by Benson Smith and Tony Rutigliano
Excerpted from Discover Your Sales Strengths (Warner Books, 2003)
How do great sales reps create customer engagement? Gallup’s researchers have identified four emotional dimensions that comprise customer engagement. These dimensions begin with Confidence and move on in order to Integrity, Pride, and Passion. Together, these are the building blocks of customer engagement. Without question, high levels of customer engagement represent a tough benchmark to meet. In the various industries we studied, the number of “fully engaged” customers has ranged from the single digits (around 6% to 8%) to as high as 35% to 40%. Contrast that with the 80% of customers reportedly “satisfied” in these same industries.
In order to assess the level of customer engagement, our researchers first undertook a comprehensive research and development effort in which they tested a series of statements that had been used at various times to indicate the emotional “attachment” felt by a customer. The following eight statements turned out to be the best indicators of the important emotional connection between the customer and a company. Take a moment and imagine that you are one of your company’s customers. Fill in your company’s name in the blank and read each statement.
1. [ _________ ] is a name I can always trust.
2. [ _________ ] always delivers on what it promises.
3. [ _________ ] always treats me fairly.
4. If a problem arises, I can always count on [ _________ ] to reach a fair and satisfactory resolution.
5. I feel proud to be a [ _________ ] customer.
6. [ _________ ] always treats me with respect.
7. [ _________ ] is the perfect company for people like me.
8. I can’t imagine a world without [ _________ ].
How many of your customers would strongly agree to all eight statements? You can see why high levels of customer engagement represent a very tough standard to meet, and why it’s much easier to “satisfy” customers than it is to “fully engage” them.
Customers respond to these statements based on their experiences -- experiences with the product (service) and experiences with people. In some businesses, such as the airline industry, customers may deal with many different people every time they purchase a ticket or fly on a plane. Every time there is contact, engagement can be affected for better or worse. In businesses in which customers deal principally with a single salesperson, however, those salespeople have enormous impact on customer engagement. So, in many industries, customers are really saying, “My salesperson is someone I can always trust,” or “My salesperson always delivers on what he or she promises.”
Building customer engagement is not a “sometimes” thing. Notice that the word “always” appears in five of the eight statements. That’s intentional. Our research has shown that trust has to be there all the time or there is no trust. The same is true of respect, confidence, fair treatment, and the other practices implied by these important statements.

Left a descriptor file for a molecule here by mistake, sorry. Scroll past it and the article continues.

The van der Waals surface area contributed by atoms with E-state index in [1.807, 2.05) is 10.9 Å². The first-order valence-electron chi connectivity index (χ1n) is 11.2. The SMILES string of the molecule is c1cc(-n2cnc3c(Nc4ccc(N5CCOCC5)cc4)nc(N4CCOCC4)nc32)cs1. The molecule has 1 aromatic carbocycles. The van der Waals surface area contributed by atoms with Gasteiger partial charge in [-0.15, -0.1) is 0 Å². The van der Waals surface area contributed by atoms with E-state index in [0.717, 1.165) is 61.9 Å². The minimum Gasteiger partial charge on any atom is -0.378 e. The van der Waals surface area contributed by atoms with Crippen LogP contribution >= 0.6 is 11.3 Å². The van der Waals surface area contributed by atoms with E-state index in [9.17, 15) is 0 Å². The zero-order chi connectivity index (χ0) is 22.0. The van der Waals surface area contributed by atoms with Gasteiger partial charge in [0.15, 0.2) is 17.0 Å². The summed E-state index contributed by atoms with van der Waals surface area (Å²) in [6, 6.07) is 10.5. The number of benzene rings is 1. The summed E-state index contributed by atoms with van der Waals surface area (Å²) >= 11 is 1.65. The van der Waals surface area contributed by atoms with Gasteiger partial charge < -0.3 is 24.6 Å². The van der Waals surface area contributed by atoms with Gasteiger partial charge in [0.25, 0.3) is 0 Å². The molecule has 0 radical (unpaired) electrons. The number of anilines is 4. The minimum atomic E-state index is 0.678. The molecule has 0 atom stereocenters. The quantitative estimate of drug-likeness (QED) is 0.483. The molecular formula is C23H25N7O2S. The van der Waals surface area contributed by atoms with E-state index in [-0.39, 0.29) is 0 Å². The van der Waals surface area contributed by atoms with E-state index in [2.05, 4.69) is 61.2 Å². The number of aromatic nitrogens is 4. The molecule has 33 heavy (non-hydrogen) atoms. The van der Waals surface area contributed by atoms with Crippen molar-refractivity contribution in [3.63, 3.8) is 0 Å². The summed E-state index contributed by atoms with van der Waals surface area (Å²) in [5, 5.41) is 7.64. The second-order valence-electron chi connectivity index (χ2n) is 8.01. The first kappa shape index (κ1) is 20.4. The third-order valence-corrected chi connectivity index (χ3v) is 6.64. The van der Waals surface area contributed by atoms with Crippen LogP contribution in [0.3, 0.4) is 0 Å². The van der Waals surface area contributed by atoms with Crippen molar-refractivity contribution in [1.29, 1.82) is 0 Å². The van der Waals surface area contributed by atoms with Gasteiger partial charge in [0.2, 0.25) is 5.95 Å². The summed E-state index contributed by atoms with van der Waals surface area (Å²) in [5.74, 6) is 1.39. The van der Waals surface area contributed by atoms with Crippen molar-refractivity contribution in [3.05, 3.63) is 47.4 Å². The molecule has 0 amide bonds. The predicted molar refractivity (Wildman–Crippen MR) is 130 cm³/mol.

Consistency is clearly important in building customer engagement. Every time we have an interaction with a customer, we are either building engagement or eroding it.
Is this simply a matter of liking the salesperson?
Don’t customers really buy, as the old saying goes, from people they like? The answer to that question is a straightforward yes and no! Having your customers like you is a big advantage, but lots of customers are not looking to become best friends with salespeople. Customer engagement relates to the company and its products and services, and not only to the salesperson. Even if your customers “love” you, they still have to feel strongly engaged in what you’re providing if you want some assurance that they will continue to buy.
Sometimes salespeople make the mistake of trying to be too “friendly” with their customers. Chuck told us, “Customers are different from friends. A friendship is a give-and-take relationship. There is no saying that goes ‘Your friend is always right,’ but every customer is all too familiar with the expression ‘The customer is always right.’”
We don’t mean to say that you can’t be friends with your customers -- you certainly can be. You might even be best friends with them, but customer engagement is different from friendship. Customers can be friendly, but they have a whole different set of expectations compared to people who are your friends just for the sake of friendship. Gallup’s research into this area brings some clarity as to how these very special and unique relationships with customers are built.
Wednesday, September 23, 2009
by Benson Smith and Tony Rutigliano